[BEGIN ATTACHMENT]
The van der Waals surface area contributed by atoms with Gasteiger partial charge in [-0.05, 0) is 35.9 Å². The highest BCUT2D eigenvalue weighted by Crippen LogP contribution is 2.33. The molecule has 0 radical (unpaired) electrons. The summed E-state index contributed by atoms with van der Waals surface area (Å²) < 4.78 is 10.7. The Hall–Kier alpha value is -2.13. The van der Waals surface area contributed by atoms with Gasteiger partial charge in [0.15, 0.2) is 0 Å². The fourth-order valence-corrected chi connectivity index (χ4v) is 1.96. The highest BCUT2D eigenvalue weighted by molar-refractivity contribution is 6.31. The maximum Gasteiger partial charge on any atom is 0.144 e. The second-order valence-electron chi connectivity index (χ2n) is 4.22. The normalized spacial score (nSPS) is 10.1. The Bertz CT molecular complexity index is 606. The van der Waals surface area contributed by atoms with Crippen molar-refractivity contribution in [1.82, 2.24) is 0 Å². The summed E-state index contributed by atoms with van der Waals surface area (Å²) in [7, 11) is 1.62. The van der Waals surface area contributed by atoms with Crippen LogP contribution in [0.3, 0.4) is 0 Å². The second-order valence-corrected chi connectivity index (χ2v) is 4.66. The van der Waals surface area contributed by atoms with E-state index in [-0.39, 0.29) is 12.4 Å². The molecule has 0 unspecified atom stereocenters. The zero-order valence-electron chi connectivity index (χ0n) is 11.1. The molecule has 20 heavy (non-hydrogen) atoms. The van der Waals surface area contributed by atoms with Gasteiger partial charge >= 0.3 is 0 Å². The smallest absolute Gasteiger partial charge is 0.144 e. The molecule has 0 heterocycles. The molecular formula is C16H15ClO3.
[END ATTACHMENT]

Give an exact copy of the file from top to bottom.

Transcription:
The van der Waals surface area contributed by atoms with Gasteiger partial charge in [-0.05, 0) is 35.9 Å². The highest BCUT2D eigenvalue weighted by Crippen LogP contribution is 2.33. The molecule has 0 radical (unpaired) electrons. The summed E-state index contributed by atoms with van der Waals surface area (Å²) < 4.78 is 10.7. The Hall–Kier alpha value is -2.13. The van der Waals surface area contributed by atoms with Gasteiger partial charge in [0.15, 0.2) is 0 Å². The fourth-order valence-corrected chi connectivity index (χ4v) is 1.96. The highest BCUT2D eigenvalue weighted by molar-refractivity contribution is 6.31. The maximum Gasteiger partial charge on any atom is 0.144 e. The second-order valence-electron chi connectivity index (χ2n) is 4.22. The normalized spacial score (nSPS) is 10.1. The Bertz CT molecular complexity index is 606. The van der Waals surface area contributed by atoms with Crippen molar-refractivity contribution in [1.82, 2.24) is 0 Å². The summed E-state index contributed by atoms with van der Waals surface area (Å²) in [7, 11) is 1.62. The van der Waals surface area contributed by atoms with Crippen LogP contribution in [0.3, 0.4) is 0 Å². The second-order valence-corrected chi connectivity index (χ2v) is 4.66. The van der Waals surface area contributed by atoms with E-state index in [-0.39, 0.29) is 12.4 Å². The molecule has 0 unspecified atom stereocenters. The zero-order valence-electron chi connectivity index (χ0n) is 11.1. The molecule has 20 heavy (non-hydrogen) atoms. The van der Waals surface area contributed by atoms with Gasteiger partial charge >= 0.3 is 0 Å². The smallest absolute Gasteiger partial charge is 0.144 e. The molecule has 0 heterocycles. The molecular formula is C16H15ClO3.